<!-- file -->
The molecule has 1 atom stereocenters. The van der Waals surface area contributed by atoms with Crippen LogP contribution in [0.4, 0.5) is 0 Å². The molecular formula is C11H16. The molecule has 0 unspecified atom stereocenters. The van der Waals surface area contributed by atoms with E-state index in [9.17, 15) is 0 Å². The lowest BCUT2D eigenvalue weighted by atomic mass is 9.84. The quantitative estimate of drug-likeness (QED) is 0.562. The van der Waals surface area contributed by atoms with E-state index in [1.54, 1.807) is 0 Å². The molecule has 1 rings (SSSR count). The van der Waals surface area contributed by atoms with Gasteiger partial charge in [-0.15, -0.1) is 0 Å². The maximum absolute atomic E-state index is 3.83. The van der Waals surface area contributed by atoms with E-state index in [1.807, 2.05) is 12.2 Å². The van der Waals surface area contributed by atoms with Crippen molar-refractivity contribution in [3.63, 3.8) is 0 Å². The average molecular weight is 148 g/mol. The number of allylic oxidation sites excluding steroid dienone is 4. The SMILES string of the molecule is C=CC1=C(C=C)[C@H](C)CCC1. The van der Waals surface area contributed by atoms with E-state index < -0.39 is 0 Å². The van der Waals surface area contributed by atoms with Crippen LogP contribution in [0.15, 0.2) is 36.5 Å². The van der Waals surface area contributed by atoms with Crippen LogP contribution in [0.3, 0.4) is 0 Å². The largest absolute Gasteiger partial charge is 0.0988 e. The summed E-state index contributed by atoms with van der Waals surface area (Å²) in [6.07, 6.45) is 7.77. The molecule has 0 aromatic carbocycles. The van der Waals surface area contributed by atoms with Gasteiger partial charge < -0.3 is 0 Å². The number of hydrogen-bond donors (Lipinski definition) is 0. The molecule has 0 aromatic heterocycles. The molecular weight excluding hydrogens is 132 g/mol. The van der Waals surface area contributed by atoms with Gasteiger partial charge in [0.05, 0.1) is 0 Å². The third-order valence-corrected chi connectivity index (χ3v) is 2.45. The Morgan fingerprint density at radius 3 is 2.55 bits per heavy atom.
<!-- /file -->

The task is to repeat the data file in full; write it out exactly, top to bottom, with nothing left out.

The molecule has 1 atom stereocenters. The van der Waals surface area contributed by atoms with Crippen LogP contribution in [0.4, 0.5) is 0 Å². The molecular formula is C11H16. The molecule has 0 unspecified atom stereocenters. The van der Waals surface area contributed by atoms with E-state index in [9.17, 15) is 0 Å². The lowest BCUT2D eigenvalue weighted by atomic mass is 9.84. The quantitative estimate of drug-likeness (QED) is 0.562. The van der Waals surface area contributed by atoms with E-state index in [1.54, 1.807) is 0 Å². The molecule has 1 rings (SSSR count). The van der Waals surface area contributed by atoms with Gasteiger partial charge in [-0.15, -0.1) is 0 Å². The maximum absolute atomic E-state index is 3.83. The van der Waals surface area contributed by atoms with E-state index in [1.807, 2.05) is 12.2 Å². The van der Waals surface area contributed by atoms with Crippen molar-refractivity contribution in [3.63, 3.8) is 0 Å². The average molecular weight is 148 g/mol. The number of allylic oxidation sites excluding steroid dienone is 4. The SMILES string of the molecule is C=CC1=C(C=C)[C@H](C)CCC1. The van der Waals surface area contributed by atoms with E-state index < -0.39 is 0 Å². The van der Waals surface area contributed by atoms with Crippen LogP contribution in [0.15, 0.2) is 36.5 Å². The van der Waals surface area contributed by atoms with Crippen LogP contribution in [0.3, 0.4) is 0 Å². The largest absolute Gasteiger partial charge is 0.0988 e. The summed E-state index contributed by atoms with van der Waals surface area (Å²) in [6.07, 6.45) is 7.77. The molecule has 0 aromatic carbocycles. The van der Waals surface area contributed by atoms with Gasteiger partial charge < -0.3 is 0 Å². The number of hydrogen-bond donors (Lipinski definition) is 0. The molecule has 0 aromatic heterocycles. The molecular weight excluding hydrogens is 132 g/mol. The van der Waals surface area contributed by atoms with Gasteiger partial charge in [0.05, 0.1) is 0 Å². The third-order valence-corrected chi connectivity index (χ3v) is 2.45. The Morgan fingerprint density at radius 3 is 2.55 bits per heavy atom.